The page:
Alvin Bragg, on the other hand, has a strong base of support in Harlem, where he grew up. He has also won the support of the New York political establishment, including endorsements from US Rep. Jerrold Nadler and former US Attorney for the Southern District of New York, Preet Bharara. He was also involved in suing the Trump administration during his time as the state’s chief deputy attorney general. It’s not hard to imagine the former president, who has already cast the NY investigation as a witch hunt, weaponizing Bragg’s past experience to argue that he is biased or politically motivated.

It’s also notable that three of the candidates have never prosecuted anyone. Tahanie Aboushi is a civil rights lawyer, while Dan Quart is a state assemblyman. Then there is Eliza Orlins, a public defender who has amassed a massive social media following after stints on reality TV shows like “Survivor” and “The Amazing Race.” All three have also vowed to cut the office’s budget.

Regardless of who wins the election, the incoming DA will inevitably get swept up in a political and media maelstrom like none other.

Vance’s office, which obtained Trump’s tax returns in February after a long legal battle that reached the Supreme Court, has enlisted the help of former federal prosecutor Mark F. Pomerantz, who famously oversaw the case against John A. Gotti, the Gambino boss. The office has also convened a special grand jury, although it remains unclear whether they will be asked to consider any potential indictments. That grand jury, however, can sit for up to six months to hear evidence — a timeline that could potentially take the ultimate decision about whether to indict up through the end of the year.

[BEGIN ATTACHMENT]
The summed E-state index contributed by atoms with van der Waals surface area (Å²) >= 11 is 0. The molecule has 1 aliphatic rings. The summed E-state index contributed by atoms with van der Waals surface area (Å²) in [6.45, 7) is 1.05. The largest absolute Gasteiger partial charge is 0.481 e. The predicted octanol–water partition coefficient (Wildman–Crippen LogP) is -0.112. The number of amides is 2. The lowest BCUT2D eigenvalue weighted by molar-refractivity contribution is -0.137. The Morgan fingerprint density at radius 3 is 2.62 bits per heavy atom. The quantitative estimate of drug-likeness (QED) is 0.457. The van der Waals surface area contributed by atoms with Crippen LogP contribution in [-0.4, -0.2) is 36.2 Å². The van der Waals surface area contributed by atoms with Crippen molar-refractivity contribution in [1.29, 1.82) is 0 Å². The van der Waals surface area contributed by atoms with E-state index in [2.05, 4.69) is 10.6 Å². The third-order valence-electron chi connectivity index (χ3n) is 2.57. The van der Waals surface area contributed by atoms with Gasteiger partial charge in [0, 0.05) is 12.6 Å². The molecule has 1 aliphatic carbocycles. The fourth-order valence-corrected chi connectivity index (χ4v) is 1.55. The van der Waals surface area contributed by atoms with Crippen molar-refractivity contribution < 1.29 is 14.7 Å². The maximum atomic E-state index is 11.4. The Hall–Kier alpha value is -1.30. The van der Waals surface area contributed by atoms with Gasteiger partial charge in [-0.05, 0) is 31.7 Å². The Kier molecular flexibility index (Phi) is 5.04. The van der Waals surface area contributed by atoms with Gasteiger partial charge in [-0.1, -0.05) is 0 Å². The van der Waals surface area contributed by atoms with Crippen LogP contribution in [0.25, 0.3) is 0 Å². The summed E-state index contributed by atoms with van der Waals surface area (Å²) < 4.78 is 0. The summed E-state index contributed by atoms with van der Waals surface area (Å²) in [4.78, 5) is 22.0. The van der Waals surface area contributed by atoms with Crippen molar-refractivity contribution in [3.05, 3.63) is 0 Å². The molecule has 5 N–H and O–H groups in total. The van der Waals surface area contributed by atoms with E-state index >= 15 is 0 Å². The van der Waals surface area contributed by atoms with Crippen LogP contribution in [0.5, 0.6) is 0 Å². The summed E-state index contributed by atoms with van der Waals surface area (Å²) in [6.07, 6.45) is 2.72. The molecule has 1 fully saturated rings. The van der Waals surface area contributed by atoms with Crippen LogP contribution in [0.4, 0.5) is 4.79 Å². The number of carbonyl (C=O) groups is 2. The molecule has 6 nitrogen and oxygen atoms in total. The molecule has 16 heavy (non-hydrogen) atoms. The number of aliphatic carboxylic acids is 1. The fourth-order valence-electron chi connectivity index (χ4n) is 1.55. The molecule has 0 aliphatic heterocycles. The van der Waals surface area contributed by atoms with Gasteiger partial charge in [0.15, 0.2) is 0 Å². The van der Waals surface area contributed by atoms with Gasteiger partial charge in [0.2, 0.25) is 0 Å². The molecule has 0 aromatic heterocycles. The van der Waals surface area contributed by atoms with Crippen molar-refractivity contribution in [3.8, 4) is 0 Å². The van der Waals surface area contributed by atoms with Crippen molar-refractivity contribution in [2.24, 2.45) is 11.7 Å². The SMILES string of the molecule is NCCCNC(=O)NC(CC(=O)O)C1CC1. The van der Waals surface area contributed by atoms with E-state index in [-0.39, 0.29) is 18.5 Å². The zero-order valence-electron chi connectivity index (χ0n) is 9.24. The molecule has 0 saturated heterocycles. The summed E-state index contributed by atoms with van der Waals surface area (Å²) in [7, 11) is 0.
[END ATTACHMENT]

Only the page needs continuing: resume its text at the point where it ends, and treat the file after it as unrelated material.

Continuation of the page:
If Vance’s office charges Trump, members of his family or other Trump Organization executives, the former president and his loyal followers will likely be on the offensive, taking to conservative media to attack the new DA’s record and any perceived political motives. The future DA and case prosecutors could also face security concerns, given the potential ramifications this case could have on Trump and his political future.

If Vance’s office doesn’t bring charges before he leaves office, then it will be left to the incoming DA to make that call, and come January 2022, the new Manhattan DA will be drinking from the fire hose with no time to ease into the job — which suggests that someone with high-level prosecutorial experience might be best positioned to succeed this time around.

With numerous candidates on the ballot, Manhattan voters must choose wisely come Tuesday; whoever ends up winning the Manhattan DA race must not only have the wisdom and moral compass that the role has always required, but ample amounts of strength, fortitude, political smarts and cojones to take on the former president.

It won’t be a walk in Central Park. With crime on the rise, longstanding issues of law enforcement and race on people’s minds, and a host of other issues that come with ensuring that justice is carried out in the most densely populated 23 square miles in America, the case against the Trump Organization will be far from the only item on the next DA’s plate — but it will certainly be the one for which he or she will best be remembered.